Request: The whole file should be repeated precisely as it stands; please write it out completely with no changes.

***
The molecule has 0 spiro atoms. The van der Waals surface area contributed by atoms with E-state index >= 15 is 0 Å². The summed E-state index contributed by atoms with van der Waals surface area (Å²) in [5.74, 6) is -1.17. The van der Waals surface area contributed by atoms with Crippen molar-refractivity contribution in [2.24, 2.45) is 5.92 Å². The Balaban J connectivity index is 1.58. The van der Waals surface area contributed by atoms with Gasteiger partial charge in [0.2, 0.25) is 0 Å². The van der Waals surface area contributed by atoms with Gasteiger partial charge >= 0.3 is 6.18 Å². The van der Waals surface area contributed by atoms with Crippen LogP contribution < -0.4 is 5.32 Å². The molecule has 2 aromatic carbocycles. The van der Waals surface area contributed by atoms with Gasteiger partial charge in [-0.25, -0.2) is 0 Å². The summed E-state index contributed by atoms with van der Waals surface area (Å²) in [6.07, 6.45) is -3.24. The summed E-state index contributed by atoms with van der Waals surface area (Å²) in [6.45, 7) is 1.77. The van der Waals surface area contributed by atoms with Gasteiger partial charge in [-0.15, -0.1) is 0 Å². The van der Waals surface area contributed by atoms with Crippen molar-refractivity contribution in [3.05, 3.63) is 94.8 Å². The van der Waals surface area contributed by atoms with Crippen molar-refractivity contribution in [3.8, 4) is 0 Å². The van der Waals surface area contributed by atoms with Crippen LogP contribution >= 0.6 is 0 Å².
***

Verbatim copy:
The molecule has 0 spiro atoms. The van der Waals surface area contributed by atoms with E-state index >= 15 is 0 Å². The summed E-state index contributed by atoms with van der Waals surface area (Å²) in [5.74, 6) is -1.17. The van der Waals surface area contributed by atoms with Crippen molar-refractivity contribution in [2.24, 2.45) is 5.92 Å². The Balaban J connectivity index is 1.58. The van der Waals surface area contributed by atoms with Gasteiger partial charge in [0.2, 0.25) is 0 Å². The van der Waals surface area contributed by atoms with Gasteiger partial charge >= 0.3 is 6.18 Å². The van der Waals surface area contributed by atoms with Crippen LogP contribution < -0.4 is 5.32 Å². The molecule has 2 aromatic carbocycles. The van der Waals surface area contributed by atoms with Gasteiger partial charge in [-0.25, -0.2) is 0 Å². The summed E-state index contributed by atoms with van der Waals surface area (Å²) in [6.07, 6.45) is -3.24. The summed E-state index contributed by atoms with van der Waals surface area (Å²) in [6.45, 7) is 1.77. The van der Waals surface area contributed by atoms with Gasteiger partial charge in [-0.15, -0.1) is 0 Å². The van der Waals surface area contributed by atoms with Crippen molar-refractivity contribution in [3.05, 3.63) is 94.8 Å². The van der Waals surface area contributed by atoms with Crippen molar-refractivity contribution in [3.8, 4) is 0 Å². The van der Waals surface area contributed by atoms with Crippen LogP contribution >= 0.6 is 0 Å².